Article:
On Friday the 25th, after finishing leftover material, we will turn our attention from normative to institutional issues, and will consider the relative merits of rule-like and standard-like regulatory instruments, both in the environmental setting, and generally. You should read pp. 707-739; we will spend most [though not all] of our class discussion on the Ackerman-Stewart/Latin debate. Panel 1 will be on call.
Assignment for the week of March 7.
This week we will begin the third major unit of the course, dealing with environmental policy, which will last us through the next few weeks. Volume 3 of the coursepack will be available soon at Printing Services and is available now in PDF format online.
On Tuesday the 8th, we will complete our discussion of cost-benefit analysis. The focus will be on specific techniques that can be used in the regulatory context for taking account of monetary and non-monetary considerations. You should reread the material assigned for last time, and consider in particular the four techniques discussed by Viscusi and Mendeloff -- the human capital, market differential, contingent valuation, and cost-effectiveness approaches -- in light of the criticisms articulated by Anderson in the coursepack excerpt and by some of you in class discussion. Panel 4 will be on call.
On Thursday the 10th, ,we will discuss economic perspectives on environmental policy. The relevant coursepack pages are 573-602. The Hardin and Coase readings are most important; however, you should take time to consider the questions at p. 600 et seq. The Baird et al. reading at 578 is optional. Panel 1 will be on call.
There will be no Thursday afternoon TA session this week.
On Friday the 11th, we will discuss non-economic perspectives on environmental policy; the relevant coursepack pages are 603-631. The excerpts in this section reflect a variety of normative positions; and as you read them you may find it helpful to try to relate them to the basic normative concepts we discussed in the first weeks of class. In class discussion, after exploring these ideas at a general conceptual level, we will apply them to the current policy debate over waste recycling in New York City. Panel 2 will be on call.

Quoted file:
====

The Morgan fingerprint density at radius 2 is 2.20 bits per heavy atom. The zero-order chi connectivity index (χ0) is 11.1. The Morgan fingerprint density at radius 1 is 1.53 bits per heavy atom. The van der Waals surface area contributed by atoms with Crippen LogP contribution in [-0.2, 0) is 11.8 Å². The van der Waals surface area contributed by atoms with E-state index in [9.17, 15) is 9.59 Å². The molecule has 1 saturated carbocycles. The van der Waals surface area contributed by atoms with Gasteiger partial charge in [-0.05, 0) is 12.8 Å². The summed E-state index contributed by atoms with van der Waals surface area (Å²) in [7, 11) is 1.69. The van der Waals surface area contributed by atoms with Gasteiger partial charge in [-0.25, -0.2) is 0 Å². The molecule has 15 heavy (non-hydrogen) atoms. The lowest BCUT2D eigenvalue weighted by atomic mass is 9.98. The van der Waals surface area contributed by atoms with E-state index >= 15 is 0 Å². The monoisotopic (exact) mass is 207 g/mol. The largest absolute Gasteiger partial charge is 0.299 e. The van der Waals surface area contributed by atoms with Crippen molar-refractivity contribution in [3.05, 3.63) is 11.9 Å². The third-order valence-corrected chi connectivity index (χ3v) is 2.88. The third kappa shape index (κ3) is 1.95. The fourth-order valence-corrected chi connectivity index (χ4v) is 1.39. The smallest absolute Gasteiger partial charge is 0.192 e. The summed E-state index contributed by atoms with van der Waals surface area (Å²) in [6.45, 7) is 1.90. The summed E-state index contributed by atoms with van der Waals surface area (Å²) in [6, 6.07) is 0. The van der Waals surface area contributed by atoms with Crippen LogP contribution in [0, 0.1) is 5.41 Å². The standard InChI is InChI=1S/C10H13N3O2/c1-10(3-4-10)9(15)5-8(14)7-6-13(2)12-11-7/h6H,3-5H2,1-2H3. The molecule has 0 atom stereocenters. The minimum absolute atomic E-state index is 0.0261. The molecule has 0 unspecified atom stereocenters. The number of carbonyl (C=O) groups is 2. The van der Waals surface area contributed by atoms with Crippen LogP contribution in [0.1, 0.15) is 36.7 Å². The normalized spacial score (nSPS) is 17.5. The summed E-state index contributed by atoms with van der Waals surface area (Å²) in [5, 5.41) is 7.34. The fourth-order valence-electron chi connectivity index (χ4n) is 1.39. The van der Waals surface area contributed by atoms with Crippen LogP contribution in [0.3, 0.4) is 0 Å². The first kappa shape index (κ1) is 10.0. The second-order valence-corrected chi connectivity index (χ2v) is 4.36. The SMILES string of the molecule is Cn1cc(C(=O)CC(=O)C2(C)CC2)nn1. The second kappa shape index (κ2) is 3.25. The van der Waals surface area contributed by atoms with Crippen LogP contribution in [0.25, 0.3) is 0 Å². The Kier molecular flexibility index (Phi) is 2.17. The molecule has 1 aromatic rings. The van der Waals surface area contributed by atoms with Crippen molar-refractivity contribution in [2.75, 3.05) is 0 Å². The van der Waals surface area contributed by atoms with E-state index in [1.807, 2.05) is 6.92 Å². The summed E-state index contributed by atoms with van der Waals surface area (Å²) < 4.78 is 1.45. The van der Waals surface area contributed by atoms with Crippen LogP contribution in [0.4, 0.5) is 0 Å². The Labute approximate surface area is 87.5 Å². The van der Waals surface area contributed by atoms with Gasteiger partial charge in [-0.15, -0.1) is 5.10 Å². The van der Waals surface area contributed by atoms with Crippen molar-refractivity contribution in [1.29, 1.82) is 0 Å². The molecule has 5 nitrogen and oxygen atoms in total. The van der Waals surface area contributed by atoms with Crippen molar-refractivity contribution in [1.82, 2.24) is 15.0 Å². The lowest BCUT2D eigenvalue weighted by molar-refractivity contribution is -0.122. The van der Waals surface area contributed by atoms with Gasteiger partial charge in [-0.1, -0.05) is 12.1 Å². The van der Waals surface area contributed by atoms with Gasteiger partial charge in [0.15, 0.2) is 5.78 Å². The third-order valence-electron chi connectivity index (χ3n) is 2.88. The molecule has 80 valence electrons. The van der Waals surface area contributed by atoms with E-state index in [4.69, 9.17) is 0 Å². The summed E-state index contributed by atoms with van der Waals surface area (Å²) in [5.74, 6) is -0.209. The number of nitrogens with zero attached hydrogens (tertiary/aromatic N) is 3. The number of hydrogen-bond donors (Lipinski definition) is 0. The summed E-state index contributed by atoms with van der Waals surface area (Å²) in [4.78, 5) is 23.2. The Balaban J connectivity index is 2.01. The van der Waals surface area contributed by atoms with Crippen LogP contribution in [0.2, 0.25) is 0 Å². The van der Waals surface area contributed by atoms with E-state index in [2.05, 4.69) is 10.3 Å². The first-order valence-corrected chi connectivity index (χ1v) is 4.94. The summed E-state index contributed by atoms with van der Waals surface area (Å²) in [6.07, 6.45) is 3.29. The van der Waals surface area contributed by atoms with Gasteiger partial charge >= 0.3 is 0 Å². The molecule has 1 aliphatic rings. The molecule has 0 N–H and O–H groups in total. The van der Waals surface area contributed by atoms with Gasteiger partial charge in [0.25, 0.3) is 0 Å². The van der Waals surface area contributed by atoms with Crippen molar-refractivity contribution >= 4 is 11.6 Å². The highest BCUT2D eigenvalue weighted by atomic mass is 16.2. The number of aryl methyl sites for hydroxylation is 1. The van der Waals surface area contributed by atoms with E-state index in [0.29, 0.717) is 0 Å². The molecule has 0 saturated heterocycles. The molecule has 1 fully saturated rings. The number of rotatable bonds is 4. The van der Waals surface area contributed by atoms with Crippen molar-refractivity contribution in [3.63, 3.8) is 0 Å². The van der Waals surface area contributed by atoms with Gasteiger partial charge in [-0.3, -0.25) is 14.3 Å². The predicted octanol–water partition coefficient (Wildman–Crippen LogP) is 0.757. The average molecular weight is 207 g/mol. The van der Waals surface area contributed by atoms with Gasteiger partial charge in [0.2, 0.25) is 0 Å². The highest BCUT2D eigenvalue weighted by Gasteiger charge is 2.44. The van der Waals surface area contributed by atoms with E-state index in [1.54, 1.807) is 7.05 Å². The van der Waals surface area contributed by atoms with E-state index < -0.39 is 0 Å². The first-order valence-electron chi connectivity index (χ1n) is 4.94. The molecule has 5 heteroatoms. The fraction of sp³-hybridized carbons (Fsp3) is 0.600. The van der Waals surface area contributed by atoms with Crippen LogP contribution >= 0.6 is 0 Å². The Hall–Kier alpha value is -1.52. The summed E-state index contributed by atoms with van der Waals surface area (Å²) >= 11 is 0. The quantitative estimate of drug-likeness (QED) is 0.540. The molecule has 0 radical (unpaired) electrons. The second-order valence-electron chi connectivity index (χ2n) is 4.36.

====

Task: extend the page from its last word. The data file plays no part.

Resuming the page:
Assignment for the week of February 28. We will spend this week discussing various aspects of command-and-control regulation of workplace safety, including deployment of enforcement resources, the choice of the substantive standard for regulation, and the role of cost-benefit analysis. Note the special location for our Thursday class.
- On Tuesday the 1st, we will begin by discussing OSHA's problematic history of regulatory enforcement, and what might be done to improve it. We will then turn to the question of the substantive standard for regulation, and we will start by discussing the two Supreme Court cases that interpret OSHA §§ 3(8) and 6(b)(5): Cotton Dust and Benzene. In the later part of class we will turn to the topic of cost-benefit analysis. You should read up to page 500 [not including Les v Reilly]. Panel 1 will be on call.
- On Thursday the 3rd, we will meet in JGH 102, because our usual room is being used for a special event for admitted students. We will continue discussing cost-benefit analysis, with emphasis on how it operates in practice. You should read up to page 524, treating the article by Gold et al. at p. 504 as optional background reading.) In class, we will start by discussing Les v. Reilly (500), and we'll then turn to the question of how values of life and health might rationally be incorporated into cost-benefit analysis or analogous procedures. The later part of our discussion will focus on the argument, made by Jon Mendeloff at p. 516 that current regulatory practice is irrational because the value implicitly placed on life and health (as measured by the material costs that we are willing to expend in order to achieve health and safety benefits) varies tremendously across regulatory fields and even across different regulations in the same field. Here are some questions to consider in connection with the readings: (1) How might the pattern of regulations described by Mendeloff be defended; and (2) if you reject the approach to valuing life and health proposed by Viscusi and Mendeloff, what alternative procedure would you recommend for deciding how much resources are to be devoted to health and safety regulation? Panel 2 will be on call.
At 3 pm on Thursday, we will run two TA-led sessions; information about these sessions will be sent via e-mail.